There were no injuries, he said, and the people in the vehicle were safely removed.
 
Chief Hummer said he had a rather terse conversation by radio with the Highway Patrol command officer in Columbus after he directed the county SRT to take action but believes the situation could have been handled in less than an hour at the local level.
 
“At the ground level we didn’t have an issue with the troopers on the scene,” he said. “We coordinated very well with each other.”
 
Sheriff Bratton said his department was able to investigate and close a theft case at Camp Perry two or three years ago even though the camp is state property and technically under the jurisdiction of the Highway Patrol.
 
“We apprehended the guy right away,” the sheriff said, adding the sheriff’s department also handled a rape case years go at the camp.
 
“At a meeting a Highway Patrol officer told me, `We can fly in an investigator,’ “ the sheriff said. “But we’re going to be the first responder and we have investigators who can be at the scene quickly. In my opinion, they’re becoming territorial just to generate statistics so they can cay look how busy they are.”
 
Chief Hummer and Sheriff Bratton both praise the Highway Patrol for its work on traffic safety enforcement and said the push for expanding its role appears to be coming out of Columbus.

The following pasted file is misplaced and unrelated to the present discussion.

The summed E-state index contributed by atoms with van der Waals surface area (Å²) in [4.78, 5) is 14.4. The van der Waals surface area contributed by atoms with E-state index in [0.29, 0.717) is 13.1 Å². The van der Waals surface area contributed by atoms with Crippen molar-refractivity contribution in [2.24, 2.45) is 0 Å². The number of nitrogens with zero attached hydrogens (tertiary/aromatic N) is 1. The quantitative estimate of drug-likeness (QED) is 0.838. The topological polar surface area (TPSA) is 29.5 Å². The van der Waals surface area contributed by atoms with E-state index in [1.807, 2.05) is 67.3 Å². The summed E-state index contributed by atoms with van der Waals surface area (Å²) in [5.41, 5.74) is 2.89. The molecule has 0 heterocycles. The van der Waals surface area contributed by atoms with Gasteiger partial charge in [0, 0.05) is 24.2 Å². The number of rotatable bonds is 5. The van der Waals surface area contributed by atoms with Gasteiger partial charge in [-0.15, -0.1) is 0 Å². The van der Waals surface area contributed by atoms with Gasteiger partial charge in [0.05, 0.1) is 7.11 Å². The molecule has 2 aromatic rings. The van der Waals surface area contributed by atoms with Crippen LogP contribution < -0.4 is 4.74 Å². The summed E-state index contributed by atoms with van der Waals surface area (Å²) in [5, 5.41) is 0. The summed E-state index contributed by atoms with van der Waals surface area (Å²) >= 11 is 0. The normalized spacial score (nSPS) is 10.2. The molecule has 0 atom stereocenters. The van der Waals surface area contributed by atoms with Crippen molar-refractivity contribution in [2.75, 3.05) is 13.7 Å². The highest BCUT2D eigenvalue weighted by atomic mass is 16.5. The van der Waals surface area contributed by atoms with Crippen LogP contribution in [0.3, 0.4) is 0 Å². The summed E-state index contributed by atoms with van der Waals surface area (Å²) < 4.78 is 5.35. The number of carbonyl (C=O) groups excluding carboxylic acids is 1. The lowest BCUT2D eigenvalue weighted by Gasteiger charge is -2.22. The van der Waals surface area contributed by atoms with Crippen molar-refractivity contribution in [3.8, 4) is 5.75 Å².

“To me there is no better organization for handling traffic crashes,” the sheriff said. “We have excellent deputies that can do it but it’s really great when the patrol can handle crashes in our county because that lets our deputies be available for service to residents. A traffic crash can go anywhere from an hour to three or four hours depending on whether there are injuries. I could not survive out here without them to assist with crashes.”
 
Chief Hummer said his department has seen the number of crash reports it processes triple after the Highway Patrol closed its post on Lemoyne Road in Walbridge and opened a new post near Bowling Green. In addition to its former territory, the new post is also responsible for patrolling Henry County.
 
Sheriff Bratton questions why the state’s polygraph program, which had handled by the Bureau of Criminal Identification and Investigation under the Attorney General’s office, has been transferred to the Highway Patrol.
 
He also said the Highway Patrol’s role in homeland security needs to be re-evaluated.
 
“I don’t question that they need to be involved but think they’ve gone way over what their role should be,” he said.
 
Lt. Tony Bradshaw, a spokesperson for the Highway Patrol, said he hadn’t read the language in the budget bill calling for the task force.
 
“We’re unaware of any need for the examination,” he said, adding questions should be directed to State Senator Steve Buehrer, who inserted the provision.
 
Senator Buehrer couldn’t be reached for comment.
 
The state, in recent budgets, has weaned the Highway Patrol from its traditional funding source of gasoline taxes and opted to use that money instead for roads. That loss of revenue was partially offset by closing a tax offset for fuel wholesalers.
 
In 2008, patrol troopers statewide recovered 721 stolen vehicles valued at $5.2 million, resulting in 555 apprehensions.
 
Troopers also made 5,244 misdemeanor criminal arrests and 1,540 felony arrests. They also apprehended 4,467 persons who were wanted on outstanding warrants – 967 of which were wanted felons.